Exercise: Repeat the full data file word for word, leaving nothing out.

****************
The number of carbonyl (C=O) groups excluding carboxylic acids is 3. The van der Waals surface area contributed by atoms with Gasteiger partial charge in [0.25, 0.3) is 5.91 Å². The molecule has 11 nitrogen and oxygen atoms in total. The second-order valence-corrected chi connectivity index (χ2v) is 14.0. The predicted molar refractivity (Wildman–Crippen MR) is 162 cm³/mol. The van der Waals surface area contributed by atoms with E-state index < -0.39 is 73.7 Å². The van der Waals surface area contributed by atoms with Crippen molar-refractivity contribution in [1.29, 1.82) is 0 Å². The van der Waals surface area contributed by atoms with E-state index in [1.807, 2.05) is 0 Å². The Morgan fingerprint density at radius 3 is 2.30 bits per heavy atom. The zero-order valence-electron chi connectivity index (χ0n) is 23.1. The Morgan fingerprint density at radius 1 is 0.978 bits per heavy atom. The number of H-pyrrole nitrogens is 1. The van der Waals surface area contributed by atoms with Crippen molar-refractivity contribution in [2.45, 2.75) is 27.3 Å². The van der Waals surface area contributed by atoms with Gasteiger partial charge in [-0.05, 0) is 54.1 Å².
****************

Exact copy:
The number of carbonyl (C=O) groups excluding carboxylic acids is 3. The van der Waals surface area contributed by atoms with Gasteiger partial charge in [0.25, 0.3) is 5.91 Å². The molecule has 11 nitrogen and oxygen atoms in total. The second-order valence-corrected chi connectivity index (χ2v) is 14.0. The predicted molar refractivity (Wildman–Crippen MR) is 162 cm³/mol. The van der Waals surface area contributed by atoms with E-state index < -0.39 is 73.7 Å². The van der Waals surface area contributed by atoms with Crippen molar-refractivity contribution in [1.29, 1.82) is 0 Å². The van der Waals surface area contributed by atoms with E-state index in [1.807, 2.05) is 0 Å². The Morgan fingerprint density at radius 3 is 2.30 bits per heavy atom. The zero-order valence-electron chi connectivity index (χ0n) is 23.1. The Morgan fingerprint density at radius 1 is 0.978 bits per heavy atom. The number of H-pyrrole nitrogens is 1. The van der Waals surface area contributed by atoms with Crippen molar-refractivity contribution in [2.45, 2.75) is 27.3 Å². The van der Waals surface area contributed by atoms with Gasteiger partial charge in [-0.05, 0) is 54.1 Å².